How Frank Rosenthal Made Millions For The Mob In Vegas And Inspired The Gangster Classic ‘Casino’

Published June 28, 2018
Updated July 22, 2018

Mobster Frank Rosenthal helped build a casino empire — then watched it all slip away in a storm of violence and betrayal.

Frank Rosenthal

Bettmann/Contributor/Getty ImagesFrank Rosenthal adjusts his tie while refusing to answer questions before a Senate subcommittee on gambling and racketeering. Washington, D.C. Sept. 7, 1961.

In the 1995 film Casino, director Martin Scorsese and star Robert De Niro gave us the fictional story of Sam “Ace” Rothstein, a mob-affiliated casino operator who always knows just how to manipulate odds and maximize profits on behalf of the murderous gangsters he works with.

But if Rothstein and his violent Las Vegas adventures seem too outrageous to be true, take note that this character was based on Frank “Lefty” Rosenthal, a real-life gambler and gangster every bit the smooth criminal the movie made him out to be.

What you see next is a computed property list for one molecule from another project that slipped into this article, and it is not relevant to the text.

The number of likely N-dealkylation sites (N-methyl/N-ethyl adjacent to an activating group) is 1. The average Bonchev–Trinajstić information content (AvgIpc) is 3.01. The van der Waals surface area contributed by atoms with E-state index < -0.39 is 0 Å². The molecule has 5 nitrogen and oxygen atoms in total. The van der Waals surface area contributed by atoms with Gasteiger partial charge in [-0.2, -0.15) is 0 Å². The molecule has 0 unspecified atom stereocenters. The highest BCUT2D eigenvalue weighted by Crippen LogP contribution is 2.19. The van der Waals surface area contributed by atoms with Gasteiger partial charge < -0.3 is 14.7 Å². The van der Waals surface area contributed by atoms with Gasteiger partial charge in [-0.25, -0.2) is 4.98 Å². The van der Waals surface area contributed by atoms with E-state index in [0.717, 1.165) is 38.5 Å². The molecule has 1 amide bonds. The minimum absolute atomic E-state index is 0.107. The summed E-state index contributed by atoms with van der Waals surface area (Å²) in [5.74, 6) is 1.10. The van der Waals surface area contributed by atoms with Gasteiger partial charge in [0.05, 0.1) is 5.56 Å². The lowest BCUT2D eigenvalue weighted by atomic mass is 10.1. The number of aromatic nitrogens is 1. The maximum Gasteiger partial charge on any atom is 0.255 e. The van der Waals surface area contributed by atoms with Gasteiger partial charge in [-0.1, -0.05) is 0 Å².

The Road To Las Vegas

Born in Chicago on June 12, 1929, Frank Rosenthal spent many of his early days at the horse track with his father, who owned several horses, learning everything he could about racing. Moreover, of course, he learned about a crucial part of the sport: gambling.

As he grew older, Rosenthal’s interest in and knowledge of gambling extended beyond horse racing and into other sports like football and baseball. The young gambler learned, as he later said, that “Every pitch. Every swing. Everything had a price.”

By the time he was a young adult, he was heavily involved in the mob-controlled illegal gambling scene in Chicago.

Working for the Chicago Outfit in the mid-1950s, Rosenthal had a talent for setting the perfect odds for sports betting. He manipulated the odds just enough to entice gamblers to bet while also keeping the odds just where they needed to be so that the bookies could be sure that they’d come out ahead no matter what happened.